Mathematics without Apologies

Mathematics without Apologies: Portrait of a Problematic Vocation

michael harris
Copyright Date: 2015
Pages: 464
https://www.jstor.org/stable/j.ctt9qh0kd
  • Cite this Item
  • Book Info
    Mathematics without Apologies
    Book Description:

    What do pure mathematicians do, and why do they do it? Looking beyond the conventional answers-for the sake of truth, beauty, and practical applications-this book offers an eclectic panorama of the lives and values and hopes and fears of mathematicians in the twenty-first century, assembling material from a startlingly diverse assortment of scholarly, journalistic, and pop culture sources.

    Drawing on his personal experiences and obsessions as well as the thoughts and opinions of mathematicians from Archimedes and Omar Khayyám to such contemporary giants as Alexander Grothendieck and Robert Langlands, Michael Harris reveals the charisma and romance of mathematics as well as its darker side. In this portrait of mathematics as a community united around a set of common intellectual, ethical, and existential challenges, he touches on a wide variety of questions, such as: Are mathematicians to blame for the 2008 financial crisis? How can we talk about the ideas we were born too soon to understand? And how should you react if you are asked to explain number theory at a dinner party?

    Disarmingly candid, relentlessly intelligent, and richly entertaining,Mathematics without Apologiestakes readers on an unapologetic guided tour of the mathematical life, from the philosophy and sociology of mathematics to its reflections in film and popular music, with detours through the mathematical and mystical traditions of Russia, India, medieval Islam, the Bronx, and beyond.

    eISBN: 978-1-4008-5202-4
    Subjects: Mathematics, History

Table of Contents

  1. Front Matter
    (pp. i-vi)
  2. Table of Contents
    (pp. vii-viii)
  3. preface
    (pp. ix-xviii)
  4. acknowledgments
    (pp. xix-xxii)
  5. Part I
    • chapter 1 Introduction: The Veil
      (pp. 3-6)

      The next sentence of Hilbert’s famous lecture at the Paris International Congress of Mathematicians (ICM), in which he proposed twenty-three problems to guide research in the dawning century, claims that “History teaches the continuity of the development of science.”¹ We would still be glad to lift the veil, but we no longer believe in continuity. And we may no longer be sure that it’s enough to lift a veil to make our goals clear to ourselves, much less to outsiders.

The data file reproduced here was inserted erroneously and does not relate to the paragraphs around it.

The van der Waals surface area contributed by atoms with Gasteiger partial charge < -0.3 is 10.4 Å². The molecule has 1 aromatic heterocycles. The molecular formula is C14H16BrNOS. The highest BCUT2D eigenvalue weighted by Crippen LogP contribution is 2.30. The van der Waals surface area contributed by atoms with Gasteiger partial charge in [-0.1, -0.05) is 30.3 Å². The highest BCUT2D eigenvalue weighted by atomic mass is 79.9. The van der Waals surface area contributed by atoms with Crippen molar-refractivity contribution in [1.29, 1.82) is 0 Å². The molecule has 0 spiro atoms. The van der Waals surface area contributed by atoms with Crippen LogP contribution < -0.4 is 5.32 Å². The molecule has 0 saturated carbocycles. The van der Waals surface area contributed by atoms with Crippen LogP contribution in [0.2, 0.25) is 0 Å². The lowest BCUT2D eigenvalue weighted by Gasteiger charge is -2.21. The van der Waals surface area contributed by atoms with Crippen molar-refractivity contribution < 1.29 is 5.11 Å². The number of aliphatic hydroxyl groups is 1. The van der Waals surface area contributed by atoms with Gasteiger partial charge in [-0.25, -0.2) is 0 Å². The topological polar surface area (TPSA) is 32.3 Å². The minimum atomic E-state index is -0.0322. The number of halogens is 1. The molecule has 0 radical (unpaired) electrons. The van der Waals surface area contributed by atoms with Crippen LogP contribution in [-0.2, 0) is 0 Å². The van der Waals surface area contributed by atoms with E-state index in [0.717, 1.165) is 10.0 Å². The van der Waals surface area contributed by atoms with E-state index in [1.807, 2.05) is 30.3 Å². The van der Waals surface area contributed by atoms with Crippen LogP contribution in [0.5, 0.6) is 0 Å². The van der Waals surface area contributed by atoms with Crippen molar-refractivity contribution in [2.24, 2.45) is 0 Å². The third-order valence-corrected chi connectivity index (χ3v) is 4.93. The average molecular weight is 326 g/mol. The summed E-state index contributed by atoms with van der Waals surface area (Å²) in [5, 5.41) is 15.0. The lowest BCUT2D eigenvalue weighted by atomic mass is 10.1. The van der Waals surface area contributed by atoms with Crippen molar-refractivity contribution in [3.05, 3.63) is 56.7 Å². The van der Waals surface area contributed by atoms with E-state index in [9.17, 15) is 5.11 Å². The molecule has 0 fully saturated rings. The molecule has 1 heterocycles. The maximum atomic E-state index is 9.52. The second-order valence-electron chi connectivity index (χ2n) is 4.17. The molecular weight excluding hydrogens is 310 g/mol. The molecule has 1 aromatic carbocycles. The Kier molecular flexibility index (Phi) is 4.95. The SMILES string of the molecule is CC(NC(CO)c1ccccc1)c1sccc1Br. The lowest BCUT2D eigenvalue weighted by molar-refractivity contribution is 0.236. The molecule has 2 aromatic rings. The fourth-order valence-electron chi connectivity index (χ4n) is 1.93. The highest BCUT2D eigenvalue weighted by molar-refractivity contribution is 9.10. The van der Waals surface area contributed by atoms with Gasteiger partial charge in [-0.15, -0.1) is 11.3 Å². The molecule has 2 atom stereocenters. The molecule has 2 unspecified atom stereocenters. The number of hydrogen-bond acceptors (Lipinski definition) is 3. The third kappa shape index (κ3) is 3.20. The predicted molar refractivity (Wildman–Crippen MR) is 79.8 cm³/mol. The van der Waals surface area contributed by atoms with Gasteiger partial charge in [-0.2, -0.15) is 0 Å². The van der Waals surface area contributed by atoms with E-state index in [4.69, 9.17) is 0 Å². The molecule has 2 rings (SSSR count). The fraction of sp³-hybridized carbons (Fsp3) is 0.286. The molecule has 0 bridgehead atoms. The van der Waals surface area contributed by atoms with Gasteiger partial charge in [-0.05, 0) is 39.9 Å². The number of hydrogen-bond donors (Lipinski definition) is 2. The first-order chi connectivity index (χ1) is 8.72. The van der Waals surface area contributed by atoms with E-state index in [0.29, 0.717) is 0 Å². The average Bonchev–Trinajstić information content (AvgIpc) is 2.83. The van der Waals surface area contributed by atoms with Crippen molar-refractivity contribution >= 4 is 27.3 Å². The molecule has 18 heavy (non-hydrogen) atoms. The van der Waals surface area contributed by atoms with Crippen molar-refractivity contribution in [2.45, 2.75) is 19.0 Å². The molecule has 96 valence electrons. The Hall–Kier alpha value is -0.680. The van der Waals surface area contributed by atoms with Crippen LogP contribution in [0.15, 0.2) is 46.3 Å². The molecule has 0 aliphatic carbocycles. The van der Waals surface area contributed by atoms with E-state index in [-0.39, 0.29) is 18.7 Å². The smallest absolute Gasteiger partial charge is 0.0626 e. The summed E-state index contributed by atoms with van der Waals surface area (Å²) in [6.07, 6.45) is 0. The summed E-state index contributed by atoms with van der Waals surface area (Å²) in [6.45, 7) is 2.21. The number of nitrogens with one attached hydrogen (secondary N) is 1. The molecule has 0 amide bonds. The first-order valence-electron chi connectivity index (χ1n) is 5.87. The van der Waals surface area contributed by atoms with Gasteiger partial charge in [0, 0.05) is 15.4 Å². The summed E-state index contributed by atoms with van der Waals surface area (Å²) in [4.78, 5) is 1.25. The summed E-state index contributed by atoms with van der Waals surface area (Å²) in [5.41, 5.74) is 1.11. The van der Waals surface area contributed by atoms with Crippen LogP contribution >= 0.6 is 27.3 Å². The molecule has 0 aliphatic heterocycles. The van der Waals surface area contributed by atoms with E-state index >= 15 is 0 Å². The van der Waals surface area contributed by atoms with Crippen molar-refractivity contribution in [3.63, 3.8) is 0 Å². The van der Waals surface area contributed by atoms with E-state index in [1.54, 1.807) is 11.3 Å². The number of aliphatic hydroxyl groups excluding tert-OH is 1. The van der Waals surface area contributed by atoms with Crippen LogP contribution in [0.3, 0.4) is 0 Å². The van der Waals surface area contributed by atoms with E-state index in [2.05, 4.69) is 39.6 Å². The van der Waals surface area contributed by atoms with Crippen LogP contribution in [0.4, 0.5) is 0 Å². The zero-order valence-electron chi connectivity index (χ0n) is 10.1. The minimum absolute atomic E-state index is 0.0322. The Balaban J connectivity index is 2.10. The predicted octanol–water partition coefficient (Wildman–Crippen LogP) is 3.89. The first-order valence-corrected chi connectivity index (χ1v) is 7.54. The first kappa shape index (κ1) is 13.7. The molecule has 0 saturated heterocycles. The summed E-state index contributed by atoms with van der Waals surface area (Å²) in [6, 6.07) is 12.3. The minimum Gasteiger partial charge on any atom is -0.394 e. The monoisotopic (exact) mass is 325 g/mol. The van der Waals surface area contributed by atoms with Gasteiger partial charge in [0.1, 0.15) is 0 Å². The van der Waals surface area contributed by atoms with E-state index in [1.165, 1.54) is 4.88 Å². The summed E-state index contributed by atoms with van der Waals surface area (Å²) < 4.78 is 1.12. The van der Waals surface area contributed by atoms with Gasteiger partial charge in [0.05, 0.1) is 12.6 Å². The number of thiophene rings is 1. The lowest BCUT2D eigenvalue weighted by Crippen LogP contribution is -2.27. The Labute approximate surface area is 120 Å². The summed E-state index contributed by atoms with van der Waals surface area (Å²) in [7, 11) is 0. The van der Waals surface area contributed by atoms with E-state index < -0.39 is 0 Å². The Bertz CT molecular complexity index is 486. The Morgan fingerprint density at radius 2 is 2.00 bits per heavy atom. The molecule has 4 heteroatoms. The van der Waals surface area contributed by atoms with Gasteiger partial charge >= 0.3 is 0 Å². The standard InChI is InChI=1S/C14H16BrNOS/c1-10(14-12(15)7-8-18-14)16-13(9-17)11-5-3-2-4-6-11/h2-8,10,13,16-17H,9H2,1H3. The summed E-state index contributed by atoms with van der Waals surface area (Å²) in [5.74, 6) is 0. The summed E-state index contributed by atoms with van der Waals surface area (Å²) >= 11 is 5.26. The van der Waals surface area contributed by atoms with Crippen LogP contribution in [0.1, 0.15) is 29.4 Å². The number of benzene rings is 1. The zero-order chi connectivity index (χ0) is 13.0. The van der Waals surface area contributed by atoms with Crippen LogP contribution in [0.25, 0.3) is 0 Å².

The standard wisdom is now that sciences undergo periodic ruptures so thorough that the generations of scientists on either side...

    • chapter 2 How I Acquired Charisma
      (pp. 7-40)

      My mathematical socialization began during the prodigious summer of 1968. While my future colleagues chanted in the Paris streets by day and ran the printing presses by night, helping to prepare the transition from structuralism to poststructuralism; while headlines screamed of upheavals—The Tet offensive! The Prague spring! Student demonstrations in Mexico City!—too varied and too numerous for my teenage imagination to put into any meaningful order; while cities across America burst into flames in reaction to the assassination of Martin Luther King and continued to smolder, I was enrolled in the Temple University summer program in mathematics for...

    • chapter α How to Explain Number Theory at a Dinner Party (First Session: Primes)
      (pp. 41-53)

      During the spring of 2008 I was invited by the Columbia University mathematics department to deliver the Samuel Eilenberg lectures—a perfect illustration of the Matthew Effect described in the previous chapter. The appointment involved living away from my family for several months. Working late in the department one Friday evening, I must have looked even more forlorn than usual, because a colleague passing my open door decided on the spot to invite me home to dinner. Several other mathematicians had been invited, along with a neighbor from another department and the neighbor’s visiting friend, a young British woman who...

    • chapter 3 Not Merely Good, True, and Beautiful
      (pp. 54-78)